Scyld Berry, Courtesy of the Island, 30 Dec 2010
What distinguishes the two national sides in this Ashes series is that England have made the most of what they have, while Australia have not. For this maximisation of resources England have two men of the highest calibre to thank. In Australia’s set-up there appears to be nobody approaching such accomplishment, on or off the field: only an absence of vision.
England’s captain, Andrew Strauss, has been preparing for this tour, on and off, since being part of the historic disaster here in 2006-7. England’s coach, Andy Flower, has called on his experience with South Australia three years before then, and together they have plotted this series with greater thoroughness than any previous England tour to anywhere.
In consequence, England in the field have always looked like a team, even when they were being blown aside in their second innings on the pacey pitch in Perth. There is the odd blemish – Chris Tremlett has not accepted the two catches offered to him at long leg, Alastair Cook is not the world’s best short leg – but human error has been minimised.
Strauss has the strategy, worked out in advance with Flower, of grinding Australia down with in-depth batting and accurate bowling. Tactical input comes mainly from Paul Collingwood and Matt Prior. The bowlers know their minds and the fields they want. Cook and James Anderson polish the ball as if it were a forthcoming exhibit in the Antiques Roadshow, so that England reverse-swing it far more than the home side can do.
And the thoroughness of England’s preparation has earned them two pieces of luck – one macro, the other micro – while Australia suffered a major misfortune.
The loss of their seasoned opening batsman Simon Katich, to an Achilles injury, holed Australia below the Plimsoll Line, as this is a series in which the new ball has been so influential that no side have managed to bat through the first day of a Test.
England’s piece of macro luck is that this is the coolest and wettest summer in many parts of eastern Australia. Ever since Andrew Flintoff bowled his final ball, in the Oval Test of 2009, England’s strategy has been based on four bowlers, in violation of all precedent as far as England tours of Australia have been concerned – successful ones, that is.
But the lack of heat has allowed the tourists to get away with only four bowlers in every Test, not five. The piece of micro luck occurred at the outset, in the nets at Perth. Tim Bresnan bowled a bouncer which hit Graeme Swann on the right thumb. Thereafter Swann wore protection on his thumb while fielding. But at least it was not broken. An inch either way and Swann could have missed the entire series: the pack would have had no joker.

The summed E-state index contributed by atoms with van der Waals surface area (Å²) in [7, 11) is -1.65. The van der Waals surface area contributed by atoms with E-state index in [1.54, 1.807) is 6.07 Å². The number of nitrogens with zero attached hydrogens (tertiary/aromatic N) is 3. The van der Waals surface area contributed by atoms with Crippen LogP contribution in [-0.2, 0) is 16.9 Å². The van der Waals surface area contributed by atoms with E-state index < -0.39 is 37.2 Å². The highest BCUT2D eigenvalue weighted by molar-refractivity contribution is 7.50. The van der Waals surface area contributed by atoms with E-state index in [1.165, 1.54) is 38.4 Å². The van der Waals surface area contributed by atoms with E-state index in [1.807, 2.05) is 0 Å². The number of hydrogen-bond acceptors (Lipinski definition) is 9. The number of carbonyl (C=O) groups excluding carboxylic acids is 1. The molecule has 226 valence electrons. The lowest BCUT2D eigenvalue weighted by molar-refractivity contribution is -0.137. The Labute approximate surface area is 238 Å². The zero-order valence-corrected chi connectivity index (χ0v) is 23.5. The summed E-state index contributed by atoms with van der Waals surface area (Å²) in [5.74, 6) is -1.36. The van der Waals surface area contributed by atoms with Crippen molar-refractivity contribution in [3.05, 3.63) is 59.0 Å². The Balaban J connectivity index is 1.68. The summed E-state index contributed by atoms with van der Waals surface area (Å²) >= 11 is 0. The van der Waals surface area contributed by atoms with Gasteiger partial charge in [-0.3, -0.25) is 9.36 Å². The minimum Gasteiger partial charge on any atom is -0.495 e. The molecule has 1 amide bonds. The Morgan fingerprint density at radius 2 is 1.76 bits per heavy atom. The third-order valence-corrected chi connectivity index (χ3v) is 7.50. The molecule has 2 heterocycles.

England started as they intended to go on, by winning. Firstly against Western Australia, even if Perth remained their bogey ground come the third Test. South Australia could have been beaten too if the last afternoon had not been rained off. Then England demolished Australia A, on television, for all to see.
England’s invincibility contrasted starkly with Australia’s vulnerability, as they followed a tour of India in which they lost every game with three limited-overs losses at home to Sri Lanka. England thereby drove a wedge between Australia’s players and their supporters: they softened up public opinion and made it resigned to the prospect of losing a third Ashes series out of four.
By their long vigils at Brisbane and Adelaide, Cook and Jonathan Trott made Australians ever more resigned, their bowlers and supporters alike. Only a burst of greatness could have saved Australia: Mitchell Johnson did it with his spell of savage swing and four wickets for seven runs in Perth, but Ponting has been shackled by England’s predatory bowlers and fielders.
Swann’s video diaries have generated essential humour that has reflected the confidence of winners: when did you last see an Australian cricketer laugh? The Sprinkler dance was another nice touch, giving this tour a cool identity of its own. And England’s supporters have won their vocal battle, too, allowing their team to feel they are playing at a home from home: all the ingredients for England’s success.